Our Latest News

Celebrating the achievements of landcarers

04/12/2017

The Tamar Island Wetland Cares Volunteer Group has been recognised in the 2017 Landcare Tasmania Awards.More

Horsetail Falls walk now open

15/11/2017

Visitors to the West Coast are in for some spectacular views on the new Horsetail Falls walk near Queenstown.More

Bruny Island Neck lookout re-opens

10/11/2017

The walkways and lookout at the Bruny Island Neck will re-open to the public today, following the completion of a new, larger car park that will provide improved access to the popular lookout.More

Repairing the infrastructure of Tasmania's parks

19/08/2016

There is no doubt that the flood and storm events in June and July of this year had a significant impact on Tasmania’s iconic national parks and reserves.


Given that some areas remain inaccessible, the full extent of the damage remains unknown and mitigation costs are expected to go above the current damage bill of around $6.4 million.


Notwithstanding the extent and scale of the damage, the Parks and Wildlife Service and contractors have been working tirelessly to undertake repairs in areas where it is safe to do so.


Work already being undertaken, or completed includes:



  • Significant repairs to the Mt Ben Lomond road, which were completed in early July ensuring snow-seekers and skiers had access to the mountain during recent snowfalls.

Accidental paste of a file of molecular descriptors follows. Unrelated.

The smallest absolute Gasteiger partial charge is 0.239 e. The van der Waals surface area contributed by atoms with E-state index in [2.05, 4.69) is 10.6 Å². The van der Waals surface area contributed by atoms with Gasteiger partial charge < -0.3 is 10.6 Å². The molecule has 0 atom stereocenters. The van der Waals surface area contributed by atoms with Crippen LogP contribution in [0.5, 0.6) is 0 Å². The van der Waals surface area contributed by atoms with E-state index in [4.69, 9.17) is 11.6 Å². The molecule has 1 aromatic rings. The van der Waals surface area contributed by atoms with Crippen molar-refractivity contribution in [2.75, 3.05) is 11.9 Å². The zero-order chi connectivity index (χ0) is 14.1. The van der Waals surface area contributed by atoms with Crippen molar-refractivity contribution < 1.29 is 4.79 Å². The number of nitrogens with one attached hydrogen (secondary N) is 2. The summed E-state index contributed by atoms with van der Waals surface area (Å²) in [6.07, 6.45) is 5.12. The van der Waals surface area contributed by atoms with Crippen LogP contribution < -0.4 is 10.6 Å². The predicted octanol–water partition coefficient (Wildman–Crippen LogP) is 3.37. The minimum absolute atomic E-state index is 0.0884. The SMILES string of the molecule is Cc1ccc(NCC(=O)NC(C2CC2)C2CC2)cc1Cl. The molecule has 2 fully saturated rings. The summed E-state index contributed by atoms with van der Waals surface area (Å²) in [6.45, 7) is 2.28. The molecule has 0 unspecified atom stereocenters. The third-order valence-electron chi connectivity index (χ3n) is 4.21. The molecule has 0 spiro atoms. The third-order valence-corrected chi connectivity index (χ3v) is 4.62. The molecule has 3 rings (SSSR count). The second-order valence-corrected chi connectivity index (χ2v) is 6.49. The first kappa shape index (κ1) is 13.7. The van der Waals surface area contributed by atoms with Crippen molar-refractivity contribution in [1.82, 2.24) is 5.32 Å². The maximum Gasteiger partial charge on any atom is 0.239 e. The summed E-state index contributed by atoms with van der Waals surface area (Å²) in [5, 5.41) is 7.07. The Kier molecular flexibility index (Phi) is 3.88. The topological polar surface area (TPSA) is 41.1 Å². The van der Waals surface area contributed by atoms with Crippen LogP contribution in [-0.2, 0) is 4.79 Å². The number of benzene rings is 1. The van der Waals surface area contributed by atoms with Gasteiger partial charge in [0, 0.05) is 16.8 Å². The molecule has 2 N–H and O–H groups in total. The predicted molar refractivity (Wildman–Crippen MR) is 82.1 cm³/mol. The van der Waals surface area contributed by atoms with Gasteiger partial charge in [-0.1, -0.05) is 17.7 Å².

• Removal of debris from around King Solomon Cave so it can be reopened to the public.

  • Installation of several temporary bridges, such as at Brushy Lagoon Road, to provide access to important recreational areas for local communities, or to allow contractors to access these areas so repairs and clean up can continue.

  • Clearing wind-fallen trees and fence repairs from the Blue Tier-Big Tree walking track and at Policemans Point in the Bay of Fires Conservation Area.

  • Restoring access and toilet facilities at Springlawn camping area at Narawntapu National Park.


The Parks and Wildlife Service is also undertaking repairs to Marookoopa Caves and the Liffey Falls walking tracks, and the Mersey Forest Road will be prioritised for repairs under the government’s $8.7 million investment in repairing flood damaged roads and bridges state-wide.